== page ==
"I had to double-check when I was diagnosed with Crohn’s Disease and still can’t really remember when the gastroenterologist told me and my parents about it. It was in the middle of the summer in 2012, almost eight years ago already. Now that I’m writing it down I also realise time is flying by… That also brings me to the next point; my work.
As a kid I have always wanted to be a designer because I was curious about a bunch of things and often got excited about designing digital ‘things’. After completing my Bachelor in Industrial Design in The Netherlands with an exchange in New Zealand, I decided to continue my studies in Umeå, Sweden, which is roughly five hours below the polar circle. With two internships in New York City and Stockholm, travelling and changing apartment was in my DNA. After graduating in 2018, I started working in Gothenburg, Sweden and since then I have been involved in designing digital products, some of them being digital therapeutics for anyone with IBS or IBD.
To get back to that travelling part; my gosh, I felt like I was a drugs dealer every time I crossed the border with medication for six months. I wasn’t just travelling with Crohn’s meds, but half of my suitcase was packed with medication that would be enough for six months because who wants to register themselves as a Crohn’s patient in a country for only six months, then ask physicians to prescribe medications, fix it with insurance there and then get reimbursed. Nope, didn’t want to open Pandora’s box and eventually have to call, email and send a gazillion of letters to fix all administrative issues.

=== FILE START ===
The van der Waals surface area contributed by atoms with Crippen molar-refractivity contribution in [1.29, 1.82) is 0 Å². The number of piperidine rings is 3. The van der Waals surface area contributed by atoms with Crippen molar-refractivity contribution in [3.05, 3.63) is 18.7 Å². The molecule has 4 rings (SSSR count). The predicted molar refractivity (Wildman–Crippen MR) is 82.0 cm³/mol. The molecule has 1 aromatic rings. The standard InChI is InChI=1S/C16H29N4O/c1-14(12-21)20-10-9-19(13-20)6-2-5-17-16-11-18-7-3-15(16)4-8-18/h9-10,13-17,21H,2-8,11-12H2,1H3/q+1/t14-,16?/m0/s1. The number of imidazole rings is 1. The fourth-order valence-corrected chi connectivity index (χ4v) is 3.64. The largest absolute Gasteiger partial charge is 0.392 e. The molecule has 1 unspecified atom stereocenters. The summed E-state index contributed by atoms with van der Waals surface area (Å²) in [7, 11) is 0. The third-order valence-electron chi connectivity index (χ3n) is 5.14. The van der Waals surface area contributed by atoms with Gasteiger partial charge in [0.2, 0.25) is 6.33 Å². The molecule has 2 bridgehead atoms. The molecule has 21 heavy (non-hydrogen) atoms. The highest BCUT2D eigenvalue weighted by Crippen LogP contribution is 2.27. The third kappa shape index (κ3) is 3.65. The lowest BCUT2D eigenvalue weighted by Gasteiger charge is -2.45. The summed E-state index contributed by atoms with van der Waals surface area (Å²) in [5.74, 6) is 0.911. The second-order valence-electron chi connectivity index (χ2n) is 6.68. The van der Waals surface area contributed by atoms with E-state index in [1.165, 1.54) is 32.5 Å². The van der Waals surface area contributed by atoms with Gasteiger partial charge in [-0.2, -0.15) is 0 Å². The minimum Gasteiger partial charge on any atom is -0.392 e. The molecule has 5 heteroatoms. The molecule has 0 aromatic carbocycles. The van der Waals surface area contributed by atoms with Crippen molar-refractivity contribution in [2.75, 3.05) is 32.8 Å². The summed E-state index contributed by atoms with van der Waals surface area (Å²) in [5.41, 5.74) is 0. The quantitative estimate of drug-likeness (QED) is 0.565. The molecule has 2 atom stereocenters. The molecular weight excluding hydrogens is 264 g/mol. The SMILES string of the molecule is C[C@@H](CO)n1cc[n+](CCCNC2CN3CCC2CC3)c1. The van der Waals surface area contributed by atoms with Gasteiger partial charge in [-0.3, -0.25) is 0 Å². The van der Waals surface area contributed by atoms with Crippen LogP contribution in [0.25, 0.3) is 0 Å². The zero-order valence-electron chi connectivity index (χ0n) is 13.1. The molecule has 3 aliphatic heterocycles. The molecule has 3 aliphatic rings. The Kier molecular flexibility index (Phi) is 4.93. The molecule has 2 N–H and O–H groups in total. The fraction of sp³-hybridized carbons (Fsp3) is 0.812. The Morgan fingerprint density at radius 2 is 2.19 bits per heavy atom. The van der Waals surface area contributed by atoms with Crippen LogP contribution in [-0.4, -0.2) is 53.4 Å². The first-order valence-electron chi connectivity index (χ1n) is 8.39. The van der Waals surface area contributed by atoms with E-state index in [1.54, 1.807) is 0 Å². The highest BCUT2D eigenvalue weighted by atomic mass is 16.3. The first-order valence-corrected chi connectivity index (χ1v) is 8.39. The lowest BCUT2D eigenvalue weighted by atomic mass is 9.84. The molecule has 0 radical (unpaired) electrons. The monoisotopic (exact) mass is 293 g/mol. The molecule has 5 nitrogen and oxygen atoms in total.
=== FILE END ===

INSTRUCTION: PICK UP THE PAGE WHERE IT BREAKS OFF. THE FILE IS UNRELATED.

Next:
Something that keeps me going at work are the people. I don’t have a boring and repetitive job where every day is the same. We are a rather young and open-minded team that respects you for who you are and early on I let a lot of people know about my condition, not because it was limiting me but because it’s what has shaped me and gave me motivation to do what I currently do. I, for a fact, know that my office/work environment has impact on my bowel activity and mental health and as a team we try to organise fun things to be happy and enjoy the time we can spend together.
Yes, I do work in the creative field so it’s easier to establish a rather open and social culture, but now that I’m working at home I started realising how much colleagues can mean for your health. Appreciate them, remind each other why you do what you do and if you have two Playstations and a bunch of people who like to play FIFA ’20, organise a FIFA tournament, as shown on the picture. "